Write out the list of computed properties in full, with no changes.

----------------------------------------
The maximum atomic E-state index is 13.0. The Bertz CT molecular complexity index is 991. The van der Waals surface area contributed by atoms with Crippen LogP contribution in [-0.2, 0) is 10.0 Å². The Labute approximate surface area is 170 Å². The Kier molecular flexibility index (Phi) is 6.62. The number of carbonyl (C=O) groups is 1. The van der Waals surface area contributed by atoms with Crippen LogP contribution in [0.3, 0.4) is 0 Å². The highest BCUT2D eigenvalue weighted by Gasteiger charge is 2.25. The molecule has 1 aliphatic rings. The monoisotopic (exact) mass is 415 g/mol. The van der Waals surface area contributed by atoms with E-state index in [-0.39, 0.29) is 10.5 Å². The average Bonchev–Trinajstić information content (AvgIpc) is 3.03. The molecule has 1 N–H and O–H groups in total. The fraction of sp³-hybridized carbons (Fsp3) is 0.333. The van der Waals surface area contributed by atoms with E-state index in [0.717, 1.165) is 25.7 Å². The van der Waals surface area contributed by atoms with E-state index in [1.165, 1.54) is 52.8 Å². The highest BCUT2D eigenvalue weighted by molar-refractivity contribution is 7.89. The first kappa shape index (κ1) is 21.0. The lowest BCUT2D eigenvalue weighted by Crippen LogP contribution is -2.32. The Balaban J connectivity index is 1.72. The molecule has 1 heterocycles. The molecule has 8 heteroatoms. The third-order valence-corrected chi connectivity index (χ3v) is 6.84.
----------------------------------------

The maximum atomic E-state index is 13.0. The Bertz CT molecular complexity index is 991. The van der Waals surface area contributed by atoms with Crippen LogP contribution in [-0.2, 0) is 10.0 Å². The Labute approximate surface area is 170 Å². The Kier molecular flexibility index (Phi) is 6.62. The number of carbonyl (C=O) groups is 1. The van der Waals surface area contributed by atoms with Crippen LogP contribution in [0.3, 0.4) is 0 Å². The highest BCUT2D eigenvalue weighted by Gasteiger charge is 2.25. The molecule has 1 aliphatic rings. The monoisotopic (exact) mass is 415 g/mol. The van der Waals surface area contributed by atoms with E-state index in [-0.39, 0.29) is 10.5 Å². The average Bonchev–Trinajstić information content (AvgIpc) is 3.03. The molecule has 1 N–H and O–H groups in total. The fraction of sp³-hybridized carbons (Fsp3) is 0.333. The van der Waals surface area contributed by atoms with E-state index in [0.717, 1.165) is 25.7 Å². The van der Waals surface area contributed by atoms with E-state index in [1.165, 1.54) is 52.8 Å². The highest BCUT2D eigenvalue weighted by molar-refractivity contribution is 7.89. The first kappa shape index (κ1) is 21.0. The lowest BCUT2D eigenvalue weighted by Crippen LogP contribution is -2.32. The Balaban J connectivity index is 1.72. The molecule has 1 heterocycles. The molecule has 8 heteroatoms. The third-order valence-corrected chi connectivity index (χ3v) is 6.84.